My Answers to Schmoop’s Free Speech Questions

free-speechSchmoop, an education website, has a list of Free Speach Questions. Here are my answers with my rationale.

1. Should the right to speech be absolute?

No. Inciting violence is not protected. Slander is not protected. But I believe virtually all other speech should be protected.

2. Can people be trusted to handle an unlimited range of information and ideas without any government intervention?

Yes. The government cannot be trusted to intervene.

3. If not, where should the lines be drawn?

If someone is inciting violence, they should be arrested for doing so. Otherwise, the state should butt out.

4. Should political speech be more rigorously protected than other forms of expression?

No. Who defines what is “political”? The state? Those in power cannot be trusted to define what is protected and what is not.

5. Have new technologies changed the way any of these questions should be answered?

Yes, and they continue to do so. With block chain based social networks, censorship will be nearly impossible. Anonymity allows incitement to violence and slander to occur with impunity.

6. Should students possess the same First Amendment rights as adults?

Yes. In fact, they may even deserve more tolerance if they slander someone, since at least children may not have the maturity to understand the consequences of their actions.

7. Is learning best advanced by restricting or not restricting student speech?

How is this even a question? Especially in higher education, learning occurs through the open exploration of ideas. Restricting speech prevents this.

8. Have the courts provided schools and students with a useful set of guidelines for identifying the limits of student speech rights?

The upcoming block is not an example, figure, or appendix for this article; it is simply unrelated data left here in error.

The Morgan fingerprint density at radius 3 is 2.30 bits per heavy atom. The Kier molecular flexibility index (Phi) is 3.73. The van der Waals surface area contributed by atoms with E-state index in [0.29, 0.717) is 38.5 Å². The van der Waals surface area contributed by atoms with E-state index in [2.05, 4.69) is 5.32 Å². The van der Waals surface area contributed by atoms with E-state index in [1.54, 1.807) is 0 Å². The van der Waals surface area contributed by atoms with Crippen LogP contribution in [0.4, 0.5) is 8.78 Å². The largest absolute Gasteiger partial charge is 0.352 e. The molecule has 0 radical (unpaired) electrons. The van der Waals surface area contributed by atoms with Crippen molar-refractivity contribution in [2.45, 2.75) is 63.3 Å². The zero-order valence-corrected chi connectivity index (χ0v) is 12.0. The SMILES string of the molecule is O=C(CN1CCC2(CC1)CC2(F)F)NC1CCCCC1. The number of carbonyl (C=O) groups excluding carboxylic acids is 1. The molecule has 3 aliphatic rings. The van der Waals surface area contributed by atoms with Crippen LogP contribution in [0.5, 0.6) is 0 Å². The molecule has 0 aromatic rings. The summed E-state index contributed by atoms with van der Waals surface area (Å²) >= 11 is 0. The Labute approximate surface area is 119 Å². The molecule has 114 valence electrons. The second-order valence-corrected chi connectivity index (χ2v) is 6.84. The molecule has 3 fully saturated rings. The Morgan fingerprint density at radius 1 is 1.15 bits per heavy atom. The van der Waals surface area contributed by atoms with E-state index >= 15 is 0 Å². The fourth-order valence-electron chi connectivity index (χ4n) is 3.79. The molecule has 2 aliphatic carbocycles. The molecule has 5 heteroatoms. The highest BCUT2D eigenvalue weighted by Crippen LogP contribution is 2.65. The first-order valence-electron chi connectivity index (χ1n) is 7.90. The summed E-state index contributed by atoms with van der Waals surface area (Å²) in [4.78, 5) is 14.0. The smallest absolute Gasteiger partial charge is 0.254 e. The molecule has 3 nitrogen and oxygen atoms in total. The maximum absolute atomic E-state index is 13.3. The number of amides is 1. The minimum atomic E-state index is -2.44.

I don’t believe that the courts have a right to dictate limits on students’ speech, and I don’t believe that any such guidelines would be useful. For children,¬†surely limits on what is appropriate for discussion should come from developmental psychologists, not lawyers.

9. Is the “clear and present danger test” a useful tool in sorting out protected from unprotected speech?

Yes. Here is the text of the test: “The question in every case is whether the words used are used in such circumstances and are of such a nature as to create a clear and present danger that they will bring about the substantive evils that Congress has a right to prevent.” So this test, for example, covers both incitement to violence and slander.

10. Do you agree with the decision in Brandenburg v. Ohio?

This case pushed the edges of inciting violence. Erring on the side of free speech was probably the right thing to do.

11. Is the “bad tendency test” a useful and/or legitimate tool in sorting out protected from unprotected speech?

The bad tendency test goes too far. For example, it resulted in a woman being convicted simply because of her association with the Communist Party.

12. Should pornography be protected?

Pornographic writing and art should be protected. Photo or videographic pornography involving adults should be protected if all involved participated consensually. Children cannot give informed consent, meaning child pornography should not be covered as free speech.

13. Is the Court’s distinction between private possession and commercial production and distribution legitimate?

I would say it is. Those producing child pornography are most deserving of condemnation.

14. Is the definition of obscenity provided by the Miller decision appropriate? Does this definition provide a workable tool for judges and juries?

Obscenity laws should not apply to pornography being exchanged between private citizens. They should only apply to public acts or to those who give children access to pornography.

About jimbelton

I'm a software developer, and a writer of both fiction and non-fiction, and I blog about movies, books, and philosophy. My interest in religious philosophy and the search for the truth inspires much of my writing.
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